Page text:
Lab Tests Which are Not Routine
Some labs are relatively common, but not routinely done on all women. There is more information about each one of these in the following pages.
If your doctor or midwife suspect a problem with your blood pressure, s/he may want to do some lab tests to look for other signs. “PIH” stands for pregnancy-induced-hypertension. Both PIH and toxemia/pre-eclampsia have some common attributes. Both may involve complications with your kidneys. Toxemia/pre-eclampsia may also involve complications of the liver and blood clotting factors. “PIH labs” may help diagnose a problem or be used to establish a “baseline” for comparison later in the pregnancy.
Some of the tests commonly used to look for signs of a hypertensive disorder include the BUN, serum creatinine, platelet count, hematocrit, SGOT and uric acid (Glossary). Each of the values of these tests may be elevated in hypertensive disorders of pregnancy except the platelets, which may decrease.
Hemoglobin A1c is a specific type of hemoglobin produced in elevated amounts when a person’s blood sugar is too high. Hemoglobin is the molecule inside red blood cells which transports oxygen to the cells of the body. Since red blood cells have a fairly predictable lifetime (about 120 days), the amount of specific types of hemoglobin, such as A1c, gives a glimpse of the recent past. Elevated A1c may be an indication that a person has had elevated blood sugars in the recent past, and thus has implications for management of diabetic problems during pregnancy.
The infection, commonly known as “herpes”, is caused by the Herpes Simplex Virus (HSV). Genital herpes infection in adults is common. Herpes infection of the newborn is quite uncommon. If a woman becomes infected with HSV prior to a pregnancy, the risk of infection to a fetus or newborn is quite low. Most of the worst newborn herpes infection occur in women who develop their first herpes infection (a “primary outbreak”) during pregnancy and give birth to an infected premature baby.
The use of viral cultures to detect herpes and prevent newborn infection is somewhat limited. If your doctor or midwife suspect a primary outbreak, cultures may be helpful in making the diagnosis, and guiding the next step of the process (determining the risk to the fetus). However, in a person with a known history of herpes, cultures are usually not very helpful. Most people with recurrent herpes infections have symptoms (usually heralding the outbreak of herpes sores). Depending on the timing and location of herpes sores, a doctor or midwife may or may not recommend delivery by c-section if the sores are present during labor. (see Herpes Infection).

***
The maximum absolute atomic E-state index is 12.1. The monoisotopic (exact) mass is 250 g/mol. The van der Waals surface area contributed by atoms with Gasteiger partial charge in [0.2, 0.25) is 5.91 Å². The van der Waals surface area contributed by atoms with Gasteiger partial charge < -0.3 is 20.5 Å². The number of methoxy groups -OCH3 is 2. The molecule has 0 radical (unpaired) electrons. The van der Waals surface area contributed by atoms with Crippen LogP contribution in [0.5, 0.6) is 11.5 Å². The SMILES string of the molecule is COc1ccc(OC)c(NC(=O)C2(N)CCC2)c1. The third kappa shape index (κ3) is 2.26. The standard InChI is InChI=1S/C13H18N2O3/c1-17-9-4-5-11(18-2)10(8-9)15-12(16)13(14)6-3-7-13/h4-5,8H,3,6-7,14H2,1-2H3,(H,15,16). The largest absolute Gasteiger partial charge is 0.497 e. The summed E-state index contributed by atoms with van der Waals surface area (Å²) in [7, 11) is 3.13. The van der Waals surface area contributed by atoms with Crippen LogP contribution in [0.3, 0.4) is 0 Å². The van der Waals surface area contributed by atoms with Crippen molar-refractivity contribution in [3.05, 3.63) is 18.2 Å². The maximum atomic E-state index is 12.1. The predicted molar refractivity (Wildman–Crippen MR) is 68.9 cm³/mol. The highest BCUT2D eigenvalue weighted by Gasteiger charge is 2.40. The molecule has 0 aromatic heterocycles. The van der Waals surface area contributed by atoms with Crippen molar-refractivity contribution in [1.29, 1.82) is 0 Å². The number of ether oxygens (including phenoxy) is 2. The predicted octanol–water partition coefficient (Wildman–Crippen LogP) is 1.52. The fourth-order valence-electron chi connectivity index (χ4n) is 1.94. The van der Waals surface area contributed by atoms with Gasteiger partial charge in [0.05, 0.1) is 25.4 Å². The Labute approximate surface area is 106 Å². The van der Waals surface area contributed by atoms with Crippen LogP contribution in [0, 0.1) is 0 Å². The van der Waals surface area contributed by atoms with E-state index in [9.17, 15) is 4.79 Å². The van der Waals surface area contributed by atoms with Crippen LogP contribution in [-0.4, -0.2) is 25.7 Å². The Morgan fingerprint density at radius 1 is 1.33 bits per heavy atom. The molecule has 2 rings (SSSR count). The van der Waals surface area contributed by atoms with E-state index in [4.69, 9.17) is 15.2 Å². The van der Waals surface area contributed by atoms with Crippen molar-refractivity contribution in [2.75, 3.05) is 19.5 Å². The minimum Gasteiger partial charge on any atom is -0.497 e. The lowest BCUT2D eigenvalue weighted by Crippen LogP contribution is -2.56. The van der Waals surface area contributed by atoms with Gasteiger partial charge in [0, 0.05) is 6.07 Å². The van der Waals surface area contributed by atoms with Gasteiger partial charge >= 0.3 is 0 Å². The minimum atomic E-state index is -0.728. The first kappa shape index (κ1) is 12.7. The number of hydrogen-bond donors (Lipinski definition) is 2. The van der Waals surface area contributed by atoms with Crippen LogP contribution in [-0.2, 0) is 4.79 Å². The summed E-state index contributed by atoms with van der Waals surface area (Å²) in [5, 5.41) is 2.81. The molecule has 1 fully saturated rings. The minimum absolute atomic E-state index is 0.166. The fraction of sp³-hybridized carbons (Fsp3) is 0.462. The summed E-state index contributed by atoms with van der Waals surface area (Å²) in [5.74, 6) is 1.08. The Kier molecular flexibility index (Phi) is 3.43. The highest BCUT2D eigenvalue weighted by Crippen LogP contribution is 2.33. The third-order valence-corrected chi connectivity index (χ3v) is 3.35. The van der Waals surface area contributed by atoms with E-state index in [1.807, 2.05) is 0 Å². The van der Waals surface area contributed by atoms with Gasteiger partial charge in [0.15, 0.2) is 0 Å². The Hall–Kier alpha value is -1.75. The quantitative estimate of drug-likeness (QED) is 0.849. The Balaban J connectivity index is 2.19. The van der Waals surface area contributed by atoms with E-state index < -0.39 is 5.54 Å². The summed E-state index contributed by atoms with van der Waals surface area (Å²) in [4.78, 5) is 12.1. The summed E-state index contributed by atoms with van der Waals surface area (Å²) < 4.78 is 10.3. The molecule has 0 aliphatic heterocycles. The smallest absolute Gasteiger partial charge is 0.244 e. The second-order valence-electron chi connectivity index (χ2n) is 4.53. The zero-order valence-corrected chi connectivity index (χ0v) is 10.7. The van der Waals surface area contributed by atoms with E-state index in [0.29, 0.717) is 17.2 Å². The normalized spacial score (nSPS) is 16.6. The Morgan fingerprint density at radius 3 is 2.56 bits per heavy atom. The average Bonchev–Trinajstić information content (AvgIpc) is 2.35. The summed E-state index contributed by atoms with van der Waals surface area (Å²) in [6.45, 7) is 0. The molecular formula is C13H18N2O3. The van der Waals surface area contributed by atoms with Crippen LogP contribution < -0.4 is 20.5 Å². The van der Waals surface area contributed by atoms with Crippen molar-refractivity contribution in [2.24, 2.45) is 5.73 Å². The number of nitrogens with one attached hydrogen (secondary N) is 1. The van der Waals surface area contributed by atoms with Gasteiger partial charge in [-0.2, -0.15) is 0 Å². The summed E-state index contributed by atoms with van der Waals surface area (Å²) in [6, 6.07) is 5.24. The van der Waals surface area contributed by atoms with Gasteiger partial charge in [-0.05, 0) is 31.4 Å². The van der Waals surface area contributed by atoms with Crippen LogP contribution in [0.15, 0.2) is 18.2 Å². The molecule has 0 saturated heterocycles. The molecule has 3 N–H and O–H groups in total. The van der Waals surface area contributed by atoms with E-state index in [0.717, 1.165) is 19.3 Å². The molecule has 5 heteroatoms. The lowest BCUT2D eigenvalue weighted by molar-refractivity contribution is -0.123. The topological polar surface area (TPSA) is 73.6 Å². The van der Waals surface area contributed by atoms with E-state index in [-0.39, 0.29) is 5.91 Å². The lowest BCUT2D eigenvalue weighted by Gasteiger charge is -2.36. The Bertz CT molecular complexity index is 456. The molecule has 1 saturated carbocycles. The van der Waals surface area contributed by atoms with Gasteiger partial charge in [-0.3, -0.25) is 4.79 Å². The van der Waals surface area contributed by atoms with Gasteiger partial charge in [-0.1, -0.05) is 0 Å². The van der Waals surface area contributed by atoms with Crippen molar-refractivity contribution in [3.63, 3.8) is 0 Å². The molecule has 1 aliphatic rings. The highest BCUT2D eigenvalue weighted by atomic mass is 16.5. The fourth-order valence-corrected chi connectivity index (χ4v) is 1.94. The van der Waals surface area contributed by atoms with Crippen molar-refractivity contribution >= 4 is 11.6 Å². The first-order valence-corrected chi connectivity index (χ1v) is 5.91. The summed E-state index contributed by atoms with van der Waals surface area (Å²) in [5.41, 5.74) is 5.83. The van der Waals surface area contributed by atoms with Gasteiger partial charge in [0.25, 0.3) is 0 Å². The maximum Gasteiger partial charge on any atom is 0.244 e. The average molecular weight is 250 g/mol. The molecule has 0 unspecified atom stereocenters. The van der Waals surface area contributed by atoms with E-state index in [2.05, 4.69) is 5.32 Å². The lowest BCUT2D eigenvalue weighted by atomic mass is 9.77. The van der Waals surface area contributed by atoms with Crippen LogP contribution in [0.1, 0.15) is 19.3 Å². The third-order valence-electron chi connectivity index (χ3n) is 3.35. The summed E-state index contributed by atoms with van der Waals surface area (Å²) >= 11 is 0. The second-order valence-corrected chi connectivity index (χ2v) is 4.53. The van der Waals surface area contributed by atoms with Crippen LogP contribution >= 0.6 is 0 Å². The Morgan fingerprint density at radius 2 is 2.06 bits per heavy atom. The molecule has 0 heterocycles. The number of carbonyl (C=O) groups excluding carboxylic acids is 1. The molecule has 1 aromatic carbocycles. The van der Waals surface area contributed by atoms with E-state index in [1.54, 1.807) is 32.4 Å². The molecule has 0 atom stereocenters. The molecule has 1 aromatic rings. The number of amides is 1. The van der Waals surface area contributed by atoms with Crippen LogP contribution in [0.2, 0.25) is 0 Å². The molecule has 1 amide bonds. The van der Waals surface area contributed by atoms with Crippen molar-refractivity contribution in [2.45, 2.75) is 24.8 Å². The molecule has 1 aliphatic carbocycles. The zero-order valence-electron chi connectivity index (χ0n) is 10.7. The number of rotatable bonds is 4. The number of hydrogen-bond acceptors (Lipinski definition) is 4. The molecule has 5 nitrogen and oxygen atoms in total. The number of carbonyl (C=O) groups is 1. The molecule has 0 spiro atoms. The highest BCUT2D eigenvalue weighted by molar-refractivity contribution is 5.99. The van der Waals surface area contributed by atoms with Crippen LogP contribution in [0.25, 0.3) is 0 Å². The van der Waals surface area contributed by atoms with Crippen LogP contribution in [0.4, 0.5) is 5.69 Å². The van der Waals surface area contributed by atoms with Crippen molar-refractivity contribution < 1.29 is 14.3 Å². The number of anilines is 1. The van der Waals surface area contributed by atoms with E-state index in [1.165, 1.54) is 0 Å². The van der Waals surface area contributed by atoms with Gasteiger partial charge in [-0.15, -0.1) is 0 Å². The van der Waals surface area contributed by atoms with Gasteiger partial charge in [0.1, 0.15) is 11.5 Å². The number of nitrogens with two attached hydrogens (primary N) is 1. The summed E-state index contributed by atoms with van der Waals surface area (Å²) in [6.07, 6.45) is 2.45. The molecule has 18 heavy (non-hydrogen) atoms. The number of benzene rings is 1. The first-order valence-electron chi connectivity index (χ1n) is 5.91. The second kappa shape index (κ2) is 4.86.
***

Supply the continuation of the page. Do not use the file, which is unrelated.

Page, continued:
Varicella (Chicken Pox)
By early adulthood, most people have been exposed to, and are immune to the varicella virus. The Varicella Zoster Virus is one of the herpes viruses and causes both chicken pox and shingles. Chicken pox in the adult, and especially in pregnancy, can cause significant illness.
Most people develop lifelong immunity to chicken pox after they are exposed as children. Antibodies against the varicella virus can be detected in the blood. If one has the antibodies, s/he is considered immune to chicken pox. If a person does not have the antibodies, s/he is considered susceptible to the disease. A pregnant woman without antibodies should avoid anyone (usually children) suspected of having chicken pox.
Antibodies for Parvovirus B19, Toxoplasmosis, and Cytomegalovirus
When the body becomes infected with harmful organisms (whether the organism is a bacteria, virus or protozoan), the immune system produces antibodies. Antibodies are complex proteins which attack and disable the intruders. It is possible to draw a person’s blood and measure the specific type and quantity of the antibody when infection is suspected.
Early in an infection, the body produces immune globulin M (IgM). Later in the recovery phase of infection, the body produces immune globulin G (IgG). In many diseases, IgG protects against future infection and may be a sign of immunity.
Parvovirus B19 and Cytomegalovirus are both viruses capable of severe, debilitating infections in fetuses and newborns. Toxoplasmosis is a protozoan (a large single, celled organism) also known to cause newborn infections. Your doctor or midwife can use antibody tests to evaluate your risk for these uncommon infections if you have symptoms or think you have been exposed. (See Parvovirus B19 Infection, Toxoplasmosis Infection, or Cytomegalovirus Infection).
Autoimmune diseases are illnesses which occur when the body’s immune system produces antibodies against itself (called autoantibodies). Some of the autoimmune disease processes (for example, systemic lupus erythematosus, or SLE) are important in pregnancy, since they are associated with increased risks of miscarriage, stillbirth and maternal complications.
A host of autoantibody tests may be helpful in determining if a woman is at risk for poor pregnancy outcome. The most common is the ANA (anti-nuclear antibody). If a woman is producing this antibody, a second round of tests may look for other autoantibodies including the lupus inhibitor, anticardiolipin and other antiphoslipid antibodies.